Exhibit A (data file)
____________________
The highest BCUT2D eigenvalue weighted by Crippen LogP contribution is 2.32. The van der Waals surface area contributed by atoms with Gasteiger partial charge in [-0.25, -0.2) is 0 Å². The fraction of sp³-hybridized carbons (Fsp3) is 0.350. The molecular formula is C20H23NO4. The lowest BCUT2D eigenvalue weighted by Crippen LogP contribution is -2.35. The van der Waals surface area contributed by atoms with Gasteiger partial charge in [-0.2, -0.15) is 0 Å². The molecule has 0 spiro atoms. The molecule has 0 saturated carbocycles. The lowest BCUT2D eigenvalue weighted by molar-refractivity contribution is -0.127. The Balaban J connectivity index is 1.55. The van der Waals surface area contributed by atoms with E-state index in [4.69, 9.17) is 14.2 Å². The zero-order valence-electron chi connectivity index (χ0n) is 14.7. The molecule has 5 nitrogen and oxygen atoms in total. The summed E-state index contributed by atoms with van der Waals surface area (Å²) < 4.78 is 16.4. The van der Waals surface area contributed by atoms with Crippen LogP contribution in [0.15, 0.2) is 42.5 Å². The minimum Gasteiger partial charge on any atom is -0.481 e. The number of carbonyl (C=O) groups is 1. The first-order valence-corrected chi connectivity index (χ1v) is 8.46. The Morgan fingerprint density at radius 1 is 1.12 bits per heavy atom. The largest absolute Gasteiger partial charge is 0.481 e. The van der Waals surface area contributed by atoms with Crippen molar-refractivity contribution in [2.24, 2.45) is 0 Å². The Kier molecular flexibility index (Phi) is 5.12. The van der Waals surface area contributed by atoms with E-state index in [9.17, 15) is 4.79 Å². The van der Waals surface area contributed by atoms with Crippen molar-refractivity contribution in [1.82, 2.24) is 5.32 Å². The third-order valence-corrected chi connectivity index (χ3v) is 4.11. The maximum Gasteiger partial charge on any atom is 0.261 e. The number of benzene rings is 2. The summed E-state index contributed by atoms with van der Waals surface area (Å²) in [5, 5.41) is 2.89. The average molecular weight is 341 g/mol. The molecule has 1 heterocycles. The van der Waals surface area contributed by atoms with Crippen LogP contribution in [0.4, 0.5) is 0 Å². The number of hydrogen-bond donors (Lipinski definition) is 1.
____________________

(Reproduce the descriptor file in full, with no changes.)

The highest BCUT2D eigenvalue weighted by Crippen LogP contribution is 2.32. The van der Waals surface area contributed by atoms with Gasteiger partial charge in [-0.25, -0.2) is 0 Å². The fraction of sp³-hybridized carbons (Fsp3) is 0.350. The molecular formula is C20H23NO4. The lowest BCUT2D eigenvalue weighted by Crippen LogP contribution is -2.35. The van der Waals surface area contributed by atoms with Gasteiger partial charge in [-0.2, -0.15) is 0 Å². The molecule has 0 spiro atoms. The molecule has 0 saturated carbocycles. The lowest BCUT2D eigenvalue weighted by molar-refractivity contribution is -0.127. The Balaban J connectivity index is 1.55. The van der Waals surface area contributed by atoms with E-state index in [4.69, 9.17) is 14.2 Å². The zero-order valence-electron chi connectivity index (χ0n) is 14.7. The molecule has 5 nitrogen and oxygen atoms in total. The summed E-state index contributed by atoms with van der Waals surface area (Å²) < 4.78 is 16.4. The van der Waals surface area contributed by atoms with Crippen LogP contribution in [0.15, 0.2) is 42.5 Å². The minimum Gasteiger partial charge on any atom is -0.481 e. The number of carbonyl (C=O) groups is 1. The first-order valence-corrected chi connectivity index (χ1v) is 8.46. The Morgan fingerprint density at radius 1 is 1.12 bits per heavy atom. The largest absolute Gasteiger partial charge is 0.481 e. The van der Waals surface area contributed by atoms with Crippen molar-refractivity contribution in [2.24, 2.45) is 0 Å². The Kier molecular flexibility index (Phi) is 5.12. The van der Waals surface area contributed by atoms with E-state index in [9.17, 15) is 4.79 Å². The van der Waals surface area contributed by atoms with Crippen molar-refractivity contribution in [1.82, 2.24) is 5.32 Å². The third-order valence-corrected chi connectivity index (χ3v) is 4.11. The maximum Gasteiger partial charge on any atom is 0.261 e. The number of benzene rings is 2. The summed E-state index contributed by atoms with van der Waals surface area (Å²) in [5, 5.41) is 2.89. The average molecular weight is 341 g/mol. The molecule has 1 heterocycles. The van der Waals surface area contributed by atoms with Crippen LogP contribution in [0.4, 0.5) is 0 Å². The number of hydrogen-bond donors (Lipinski definition) is 1.